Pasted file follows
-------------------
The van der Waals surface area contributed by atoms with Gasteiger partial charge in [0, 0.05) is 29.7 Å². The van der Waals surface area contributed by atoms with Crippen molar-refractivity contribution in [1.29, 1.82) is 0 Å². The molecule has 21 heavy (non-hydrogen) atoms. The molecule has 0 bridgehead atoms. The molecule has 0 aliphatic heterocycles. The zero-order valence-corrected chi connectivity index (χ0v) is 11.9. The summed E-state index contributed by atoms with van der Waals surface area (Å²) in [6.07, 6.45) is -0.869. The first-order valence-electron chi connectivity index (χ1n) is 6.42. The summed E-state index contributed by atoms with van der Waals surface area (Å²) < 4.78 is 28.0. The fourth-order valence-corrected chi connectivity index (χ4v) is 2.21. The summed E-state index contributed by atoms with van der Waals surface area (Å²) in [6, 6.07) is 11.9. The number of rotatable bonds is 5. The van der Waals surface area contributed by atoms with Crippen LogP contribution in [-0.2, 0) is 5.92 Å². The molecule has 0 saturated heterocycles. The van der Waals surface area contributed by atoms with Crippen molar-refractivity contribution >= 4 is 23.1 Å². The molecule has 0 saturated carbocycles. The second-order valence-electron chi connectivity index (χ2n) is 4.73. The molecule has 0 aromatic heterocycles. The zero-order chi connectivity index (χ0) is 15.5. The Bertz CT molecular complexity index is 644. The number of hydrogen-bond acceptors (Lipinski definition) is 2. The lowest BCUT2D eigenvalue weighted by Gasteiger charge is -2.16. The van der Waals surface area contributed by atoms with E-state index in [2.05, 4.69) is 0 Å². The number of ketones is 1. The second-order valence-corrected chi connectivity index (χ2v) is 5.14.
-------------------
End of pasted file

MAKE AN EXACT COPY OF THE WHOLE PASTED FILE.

The van der Waals surface area contributed by atoms with Gasteiger partial charge in [0, 0.05) is 29.7 Å². The van der Waals surface area contributed by atoms with Crippen molar-refractivity contribution in [1.29, 1.82) is 0 Å². The molecule has 21 heavy (non-hydrogen) atoms. The molecule has 0 bridgehead atoms. The molecule has 0 aliphatic heterocycles. The zero-order valence-corrected chi connectivity index (χ0v) is 11.9. The summed E-state index contributed by atoms with van der Waals surface area (Å²) in [6.07, 6.45) is -0.869. The first-order valence-electron chi connectivity index (χ1n) is 6.42. The summed E-state index contributed by atoms with van der Waals surface area (Å²) < 4.78 is 28.0. The fourth-order valence-corrected chi connectivity index (χ4v) is 2.21. The summed E-state index contributed by atoms with van der Waals surface area (Å²) in [6, 6.07) is 11.9. The number of rotatable bonds is 5. The van der Waals surface area contributed by atoms with Crippen LogP contribution in [-0.2, 0) is 5.92 Å². The molecule has 0 saturated heterocycles. The van der Waals surface area contributed by atoms with Crippen molar-refractivity contribution >= 4 is 23.1 Å². The molecule has 0 saturated carbocycles. The second-order valence-electron chi connectivity index (χ2n) is 4.73. The molecule has 0 aromatic heterocycles. The zero-order chi connectivity index (χ0) is 15.5. The Bertz CT molecular complexity index is 644. The number of hydrogen-bond acceptors (Lipinski definition) is 2. The lowest BCUT2D eigenvalue weighted by Gasteiger charge is -2.16. The van der Waals surface area contributed by atoms with E-state index in [2.05, 4.69) is 0 Å². The number of ketones is 1. The second-order valence-corrected chi connectivity index (χ2v) is 5.14.